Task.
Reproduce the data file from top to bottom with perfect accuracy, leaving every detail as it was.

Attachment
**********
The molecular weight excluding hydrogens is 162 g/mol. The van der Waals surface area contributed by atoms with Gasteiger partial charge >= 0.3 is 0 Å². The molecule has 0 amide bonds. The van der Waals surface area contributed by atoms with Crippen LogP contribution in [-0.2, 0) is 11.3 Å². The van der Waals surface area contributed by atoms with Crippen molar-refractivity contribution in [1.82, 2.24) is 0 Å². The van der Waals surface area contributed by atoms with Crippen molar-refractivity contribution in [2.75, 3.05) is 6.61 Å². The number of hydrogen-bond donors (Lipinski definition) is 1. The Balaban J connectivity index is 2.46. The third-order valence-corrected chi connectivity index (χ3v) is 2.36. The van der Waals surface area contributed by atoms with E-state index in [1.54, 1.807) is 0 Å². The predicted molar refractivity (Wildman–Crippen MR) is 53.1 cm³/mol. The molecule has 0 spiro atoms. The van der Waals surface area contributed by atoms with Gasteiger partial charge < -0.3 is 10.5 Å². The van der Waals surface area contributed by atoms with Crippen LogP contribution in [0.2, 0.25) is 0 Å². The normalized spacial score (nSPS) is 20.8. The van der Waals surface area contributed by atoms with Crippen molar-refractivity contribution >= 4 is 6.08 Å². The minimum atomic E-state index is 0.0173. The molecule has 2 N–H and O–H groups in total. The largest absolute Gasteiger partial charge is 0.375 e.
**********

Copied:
The molecular weight excluding hydrogens is 162 g/mol. The van der Waals surface area contributed by atoms with Gasteiger partial charge >= 0.3 is 0 Å². The molecule has 0 amide bonds. The van der Waals surface area contributed by atoms with Crippen LogP contribution in [-0.2, 0) is 11.3 Å². The van der Waals surface area contributed by atoms with Crippen molar-refractivity contribution in [1.82, 2.24) is 0 Å². The van der Waals surface area contributed by atoms with Crippen molar-refractivity contribution in [2.75, 3.05) is 6.61 Å². The number of hydrogen-bond donors (Lipinski definition) is 1. The Balaban J connectivity index is 2.46. The third-order valence-corrected chi connectivity index (χ3v) is 2.36. The van der Waals surface area contributed by atoms with E-state index in [1.54, 1.807) is 0 Å². The predicted molar refractivity (Wildman–Crippen MR) is 53.1 cm³/mol. The molecule has 0 spiro atoms. The van der Waals surface area contributed by atoms with Gasteiger partial charge < -0.3 is 10.5 Å². The van der Waals surface area contributed by atoms with Crippen LogP contribution in [0.2, 0.25) is 0 Å². The normalized spacial score (nSPS) is 20.8. The van der Waals surface area contributed by atoms with Crippen molar-refractivity contribution >= 4 is 6.08 Å². The minimum atomic E-state index is 0.0173. The molecule has 2 N–H and O–H groups in total. The largest absolute Gasteiger partial charge is 0.375 e.